R. 114. Every bill shall be introduced on the report of
April 7, a committee, or by motion for leave. In the latter case, and March at least one day's notice shall be given of the motion* in 2. 1848. the House, or by filing a memorandum thereof with the Clerk, and having it entered on the Journal; and the motion shall be made, and the bill introduced, if leave is given, when resolutions are called for: such motion, or the bill when introduced, may be committed.
R. 115. Every bill shall receive three several readings April 7, in the House, previous to its passage; and bills shall be despatched in order as they were introduced, unless where the House shall direct otherwise ; but no bill shall be twice read on the same day, without special order of the House. R. 116. The first reading of a bill shall be for informa
April 7 tion, and, if opposition be made to it, the question shall be, “Shall this bill be rejected ?". If no opposition be made or if the question to reject be negatived, the bill shall go to its second reading without a question.t
* In the early stages of the Government, before the institution of standing committees, it was the common practice to introduce bills, on motion for leave, by individual members; the bills were then referred to a select committee, to examine and report upon. The practice, however, of introducing bills by members, on leave, gradually grew into disuse as standing committees were created, and, for nearly thirty years, nò case occurs on the Journals. A few cases have occurred within the last five or six years. It is an inconvenient practice, and does not facilitate business. Previous to the 13th March, 1822, so strict was the House upon the introduction of bills, that standing committees had to obtain leave, in every case, to report by bill. On that day the 107th rule was adopted.
† But not on the day of its introduction; that is prohibited by rule 115. The meaning of the rule is, that it passes to its second reading the next day “without motion or question;" it is the duty of the Speaker then to take it up, and give it the second reading when clearing his table under the 25th rule. If no opposition be made to a bill, or if the question to reject be negatived, and the bill receives its second reading forthwith, (as is usual,) it is always understood that it is by “special order of the House.” In the rapid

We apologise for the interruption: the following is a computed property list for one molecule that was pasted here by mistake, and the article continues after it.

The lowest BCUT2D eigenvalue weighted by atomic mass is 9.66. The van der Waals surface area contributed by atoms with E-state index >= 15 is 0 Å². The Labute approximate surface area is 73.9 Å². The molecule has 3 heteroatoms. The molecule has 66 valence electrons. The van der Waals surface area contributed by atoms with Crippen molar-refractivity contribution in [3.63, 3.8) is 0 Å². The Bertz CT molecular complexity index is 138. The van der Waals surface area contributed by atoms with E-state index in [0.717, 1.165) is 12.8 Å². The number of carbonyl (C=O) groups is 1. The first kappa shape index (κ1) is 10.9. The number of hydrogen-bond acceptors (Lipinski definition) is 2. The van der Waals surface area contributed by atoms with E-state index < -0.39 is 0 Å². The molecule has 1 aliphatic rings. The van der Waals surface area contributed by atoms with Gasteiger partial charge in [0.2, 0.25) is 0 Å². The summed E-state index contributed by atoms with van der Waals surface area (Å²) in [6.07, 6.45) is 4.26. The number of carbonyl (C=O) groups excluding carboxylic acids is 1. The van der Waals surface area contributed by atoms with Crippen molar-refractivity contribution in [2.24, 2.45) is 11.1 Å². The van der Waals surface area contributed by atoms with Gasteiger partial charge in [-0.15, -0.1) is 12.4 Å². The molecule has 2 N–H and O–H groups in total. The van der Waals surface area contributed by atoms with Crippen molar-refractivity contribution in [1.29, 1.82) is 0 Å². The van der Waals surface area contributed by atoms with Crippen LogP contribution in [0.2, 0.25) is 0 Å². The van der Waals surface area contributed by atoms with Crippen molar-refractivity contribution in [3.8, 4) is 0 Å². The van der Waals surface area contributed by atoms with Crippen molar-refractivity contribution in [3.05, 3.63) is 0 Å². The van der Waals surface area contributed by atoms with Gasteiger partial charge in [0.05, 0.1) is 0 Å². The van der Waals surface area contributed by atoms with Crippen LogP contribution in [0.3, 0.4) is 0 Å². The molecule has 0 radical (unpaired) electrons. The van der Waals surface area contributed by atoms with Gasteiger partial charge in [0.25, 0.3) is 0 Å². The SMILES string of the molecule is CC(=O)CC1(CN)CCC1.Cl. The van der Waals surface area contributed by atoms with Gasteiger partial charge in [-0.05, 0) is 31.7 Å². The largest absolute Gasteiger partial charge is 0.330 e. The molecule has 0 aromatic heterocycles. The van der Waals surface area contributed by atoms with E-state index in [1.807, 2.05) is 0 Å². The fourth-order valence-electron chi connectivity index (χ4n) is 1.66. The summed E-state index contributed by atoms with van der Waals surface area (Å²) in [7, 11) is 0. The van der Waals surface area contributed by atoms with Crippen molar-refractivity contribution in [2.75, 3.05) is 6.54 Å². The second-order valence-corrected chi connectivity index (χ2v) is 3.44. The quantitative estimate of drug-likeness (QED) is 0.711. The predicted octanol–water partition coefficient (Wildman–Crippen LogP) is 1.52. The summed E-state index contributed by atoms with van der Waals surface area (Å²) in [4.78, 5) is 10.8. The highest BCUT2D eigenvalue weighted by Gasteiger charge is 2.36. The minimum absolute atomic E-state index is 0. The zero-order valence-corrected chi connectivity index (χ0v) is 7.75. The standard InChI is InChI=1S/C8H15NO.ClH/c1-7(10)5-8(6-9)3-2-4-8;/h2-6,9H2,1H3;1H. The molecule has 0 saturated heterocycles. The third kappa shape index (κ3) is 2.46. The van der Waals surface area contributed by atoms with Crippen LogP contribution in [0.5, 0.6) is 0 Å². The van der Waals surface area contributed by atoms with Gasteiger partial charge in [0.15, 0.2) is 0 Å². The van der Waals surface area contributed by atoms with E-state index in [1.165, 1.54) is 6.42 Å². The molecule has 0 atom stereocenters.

R. 117. Upon the second reading of a bill, the Speaker shall state it as ready for commitment or engrossment; and, if committed, then a question shall be, whether to a select or standing committee, or to a Committee of the Whole House; if to a Committee of the Whole House, the House shall determine on what day ; [if no motion be made to commit, the question shall be stated on its engrossment; and if it be not ordered to be engrossed on the day of its being reported, it shall be placed in the
general file on the Speaker's table, to be taken up in its Nov'r 13, order.] But, if the bill be ordered to be engrossed, the
House shall appoint the day when it shall be read the
third time. Dec. 29, R. 118. Not more than three bills, originating in the
House, shall be committed to the same Committee of the Whole; and such bills shall be analogous in their nature, which analogy shall be determined by the Speaker.
R. 119. A motion to strike out the enacting words of a bill shall have precedence of a motion to amend; and, if
carried, shall be considered equivalent to its rejection.* April 7, R. 120. After commitment and report thereof to the
House, or at any time before its passage, a bill may be recommitted.t
and hurried manner in which bills are now reported and acted upon, the motion is seldom or never made, nor is the question put, “Shall the bill be now read a second time.” The Speaker takes it for granted that the motion has been made and allowed, and announces the second reading as soon as the first reading is completed. When a bill is read the first time, and no disposition of it be moved, it remains on the Speaker's table, to receive its second reading on the next day, as matter of course, in the 3d class of the 25th rule.
* Rule 119 may be considered an exception to the 46th rule. It was adopted on the same day and takes precedence of a motion to amend. Rule 119 has, however, of late years fallen into disuse. In the ordinary sessions of the House the motion “TO LAY UPON THE TABLE" is used in its stead. In Committee of the Whole its place is supplied by reporting the measure to the House and recommending that IT DO NOT Pass.
| A difference of opinion often arises as to the construction of this rule. Anciently, it was held and practised upon, according to its terms, that a bill